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Do these thingsInclude your full name - don't use nicknames or abbreviationsUse a telephone number that you can always answer - use a cell phone if possible or make sure there is an answering machine at the listed phone numberUse bullet points to highlight information - it is much easier for an employer to absorb relevant information while scanning your rÃ©sumÃ©Print your rÃ©sumÃ© and cover letter on high quality paper - when printing your rÃ©sumÃ© you should use paper with at least 50% cotton contentBe concise and get to the point - say what you need to say and nothing moreUse action words and descriptive phrases - be creative when trying to get your point across using as few words as possibleTarget your rÃ©sumÃ© - address your rÃ©sumÃ© to the position you are applying for to show that you are really interested in working for that companyFocus on relevant facts only - list skills, accomplishments and personality traits you know the employer is looking forList quantitative support for statements made - back up your skills and experiences with real scenarios, facts and figuresBegin statements with action verbs - action verbs demonstrate your importance to the achievement or experience being describedDon't do these thingsHave any grammatical errors - always have someone else proofread your rÃ©sumÃ© for errors and flowHave any spelling mistakes - always spell check your rÃ©sumÃ©, your contact's name, and the company's nameMisrepresent your background or experience - employers oftentimes verify this information and can fire you if it is discovered that you were dishonestFill in employment gaps with unrelated information - wait to discuss this information in person to put a positive spin on itUse lengthy paragraphs - employers notoriously skip over paragraphs in rÃ©sumÃ©sUse long sentences - just like paragraphs, the reader easily skips over long sentencesUse personal pronouns - keep your rÃ©sumÃ© impersonal for a more professional imageForget to list basic skills - all employers want to see that you are a team player, take charge of situations and are reliable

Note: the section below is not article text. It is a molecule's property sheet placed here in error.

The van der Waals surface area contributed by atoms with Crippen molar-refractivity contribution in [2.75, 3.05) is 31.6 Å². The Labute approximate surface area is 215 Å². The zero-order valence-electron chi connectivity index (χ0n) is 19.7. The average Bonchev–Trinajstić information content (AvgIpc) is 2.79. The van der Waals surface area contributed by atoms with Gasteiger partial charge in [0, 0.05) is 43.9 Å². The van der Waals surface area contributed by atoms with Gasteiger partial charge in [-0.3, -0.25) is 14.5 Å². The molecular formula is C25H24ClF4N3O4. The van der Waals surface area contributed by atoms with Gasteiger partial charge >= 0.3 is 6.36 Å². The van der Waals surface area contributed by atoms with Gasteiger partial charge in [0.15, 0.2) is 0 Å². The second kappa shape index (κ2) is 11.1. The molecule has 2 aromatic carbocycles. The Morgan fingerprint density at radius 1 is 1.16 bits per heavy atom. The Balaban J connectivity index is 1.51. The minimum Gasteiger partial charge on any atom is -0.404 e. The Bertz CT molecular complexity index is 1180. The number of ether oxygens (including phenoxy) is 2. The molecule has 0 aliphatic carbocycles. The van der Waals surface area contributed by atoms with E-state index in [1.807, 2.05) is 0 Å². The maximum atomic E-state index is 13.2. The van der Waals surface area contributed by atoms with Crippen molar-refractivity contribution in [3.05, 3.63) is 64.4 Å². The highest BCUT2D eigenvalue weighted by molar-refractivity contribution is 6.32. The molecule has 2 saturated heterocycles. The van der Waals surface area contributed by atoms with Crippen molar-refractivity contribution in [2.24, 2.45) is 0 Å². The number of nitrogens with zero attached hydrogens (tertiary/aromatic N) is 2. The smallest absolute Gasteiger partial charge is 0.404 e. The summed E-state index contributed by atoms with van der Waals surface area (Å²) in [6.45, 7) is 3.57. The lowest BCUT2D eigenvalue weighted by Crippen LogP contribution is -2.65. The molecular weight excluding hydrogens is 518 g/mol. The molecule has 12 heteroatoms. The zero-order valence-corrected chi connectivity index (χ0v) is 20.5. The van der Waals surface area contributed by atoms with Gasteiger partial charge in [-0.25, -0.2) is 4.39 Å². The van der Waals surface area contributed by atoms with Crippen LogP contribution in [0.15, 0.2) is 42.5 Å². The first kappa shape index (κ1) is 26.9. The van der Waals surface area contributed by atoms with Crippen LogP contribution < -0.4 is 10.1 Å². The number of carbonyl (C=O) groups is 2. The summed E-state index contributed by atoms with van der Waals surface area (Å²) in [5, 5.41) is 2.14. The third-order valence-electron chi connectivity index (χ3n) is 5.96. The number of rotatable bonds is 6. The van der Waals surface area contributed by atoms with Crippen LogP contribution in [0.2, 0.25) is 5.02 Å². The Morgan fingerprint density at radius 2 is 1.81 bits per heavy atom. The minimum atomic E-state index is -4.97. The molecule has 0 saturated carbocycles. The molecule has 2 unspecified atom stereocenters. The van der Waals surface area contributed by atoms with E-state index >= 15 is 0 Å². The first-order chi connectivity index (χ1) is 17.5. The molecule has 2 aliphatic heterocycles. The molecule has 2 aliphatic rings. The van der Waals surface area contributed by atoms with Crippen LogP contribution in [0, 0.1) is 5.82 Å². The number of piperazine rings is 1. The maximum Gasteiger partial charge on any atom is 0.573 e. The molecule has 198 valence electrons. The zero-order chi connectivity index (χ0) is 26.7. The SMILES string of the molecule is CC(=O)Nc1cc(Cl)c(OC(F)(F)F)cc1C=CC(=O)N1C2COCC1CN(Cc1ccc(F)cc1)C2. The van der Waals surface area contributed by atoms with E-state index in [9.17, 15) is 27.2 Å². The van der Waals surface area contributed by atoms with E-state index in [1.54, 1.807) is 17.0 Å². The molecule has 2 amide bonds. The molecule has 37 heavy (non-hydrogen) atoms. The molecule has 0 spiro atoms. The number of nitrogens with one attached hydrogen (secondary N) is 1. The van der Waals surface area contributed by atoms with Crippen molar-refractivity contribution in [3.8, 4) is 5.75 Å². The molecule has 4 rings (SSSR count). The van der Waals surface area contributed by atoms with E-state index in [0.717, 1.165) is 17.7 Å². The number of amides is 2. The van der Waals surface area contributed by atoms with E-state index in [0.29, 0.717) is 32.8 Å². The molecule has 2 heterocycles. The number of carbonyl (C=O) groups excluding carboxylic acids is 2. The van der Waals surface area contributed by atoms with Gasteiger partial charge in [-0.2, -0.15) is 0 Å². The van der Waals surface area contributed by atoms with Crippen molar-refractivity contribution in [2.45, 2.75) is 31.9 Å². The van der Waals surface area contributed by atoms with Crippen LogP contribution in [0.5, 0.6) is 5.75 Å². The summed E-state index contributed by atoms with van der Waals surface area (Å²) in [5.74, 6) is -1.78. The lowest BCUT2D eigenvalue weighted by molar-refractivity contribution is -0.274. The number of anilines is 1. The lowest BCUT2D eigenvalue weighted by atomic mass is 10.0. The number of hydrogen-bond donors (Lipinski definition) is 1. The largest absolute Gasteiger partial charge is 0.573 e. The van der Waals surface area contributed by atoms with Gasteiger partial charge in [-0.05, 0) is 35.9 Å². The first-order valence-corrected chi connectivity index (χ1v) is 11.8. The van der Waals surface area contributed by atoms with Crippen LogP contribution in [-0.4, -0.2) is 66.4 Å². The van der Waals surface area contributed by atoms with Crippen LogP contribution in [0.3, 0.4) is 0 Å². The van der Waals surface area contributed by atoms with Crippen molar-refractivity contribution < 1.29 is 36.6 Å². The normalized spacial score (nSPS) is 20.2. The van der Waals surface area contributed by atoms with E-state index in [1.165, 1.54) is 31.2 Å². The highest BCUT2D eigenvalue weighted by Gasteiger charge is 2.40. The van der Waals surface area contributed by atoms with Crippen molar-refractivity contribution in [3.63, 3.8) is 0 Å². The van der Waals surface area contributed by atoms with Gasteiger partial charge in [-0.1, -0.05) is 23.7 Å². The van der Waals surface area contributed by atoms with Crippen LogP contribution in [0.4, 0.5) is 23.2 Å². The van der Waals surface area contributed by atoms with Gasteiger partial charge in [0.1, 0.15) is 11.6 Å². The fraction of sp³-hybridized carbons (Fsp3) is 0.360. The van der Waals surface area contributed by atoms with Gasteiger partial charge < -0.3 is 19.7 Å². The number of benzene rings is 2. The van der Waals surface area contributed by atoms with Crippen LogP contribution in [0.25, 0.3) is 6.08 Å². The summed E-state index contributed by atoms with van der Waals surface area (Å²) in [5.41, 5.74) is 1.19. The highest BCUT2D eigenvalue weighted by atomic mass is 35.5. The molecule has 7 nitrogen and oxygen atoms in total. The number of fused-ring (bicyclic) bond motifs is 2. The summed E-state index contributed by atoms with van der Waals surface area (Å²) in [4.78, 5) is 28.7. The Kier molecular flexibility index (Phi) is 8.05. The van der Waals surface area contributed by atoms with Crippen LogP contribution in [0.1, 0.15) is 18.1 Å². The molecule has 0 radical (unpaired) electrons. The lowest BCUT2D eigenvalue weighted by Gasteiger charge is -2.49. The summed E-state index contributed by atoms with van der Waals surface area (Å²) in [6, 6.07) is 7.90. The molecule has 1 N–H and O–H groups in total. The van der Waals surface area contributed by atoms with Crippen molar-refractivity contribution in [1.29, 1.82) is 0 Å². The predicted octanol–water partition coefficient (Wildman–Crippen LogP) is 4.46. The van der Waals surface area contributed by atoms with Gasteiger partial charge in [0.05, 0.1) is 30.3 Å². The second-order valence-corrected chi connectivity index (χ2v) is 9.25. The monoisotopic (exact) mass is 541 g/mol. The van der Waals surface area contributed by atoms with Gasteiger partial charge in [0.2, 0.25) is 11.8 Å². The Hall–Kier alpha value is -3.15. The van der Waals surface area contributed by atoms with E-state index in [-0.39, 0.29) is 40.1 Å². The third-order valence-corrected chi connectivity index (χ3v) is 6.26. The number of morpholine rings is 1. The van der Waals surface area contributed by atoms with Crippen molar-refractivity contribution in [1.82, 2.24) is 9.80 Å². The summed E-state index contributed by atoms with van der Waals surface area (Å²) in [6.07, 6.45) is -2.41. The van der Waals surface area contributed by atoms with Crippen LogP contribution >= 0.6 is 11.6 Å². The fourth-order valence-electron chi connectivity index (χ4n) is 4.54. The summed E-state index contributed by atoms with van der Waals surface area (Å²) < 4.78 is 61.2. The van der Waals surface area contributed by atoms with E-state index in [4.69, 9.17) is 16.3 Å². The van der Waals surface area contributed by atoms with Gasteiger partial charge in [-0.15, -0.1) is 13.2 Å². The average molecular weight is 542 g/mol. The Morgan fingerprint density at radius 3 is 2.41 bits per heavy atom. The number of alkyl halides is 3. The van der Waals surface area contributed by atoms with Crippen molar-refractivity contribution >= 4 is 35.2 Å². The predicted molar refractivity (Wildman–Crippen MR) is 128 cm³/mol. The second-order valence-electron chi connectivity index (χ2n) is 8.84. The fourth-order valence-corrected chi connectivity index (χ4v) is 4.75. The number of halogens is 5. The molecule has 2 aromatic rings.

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Tales From the Corporate Frontlines: Here Today, Gone Tomorrow
This article relates to the Job Security competency, commonly evaluated in employee satisfaction surveys. After a large scale cut in personnel, this particular group of employees needed some extra support. Examining the issue of job security measures how your employees view their job security within your organization. In today's often volatile or contingent labor market, it's crucial to understand the level of security your employees feel about maintaining their jobs. Studies show that employees who do not feel secure in their jobs are less likely to be committed to best assisting customers. Evaluating this competency can be especially useful if your organization has suffered recent layoffs or firings.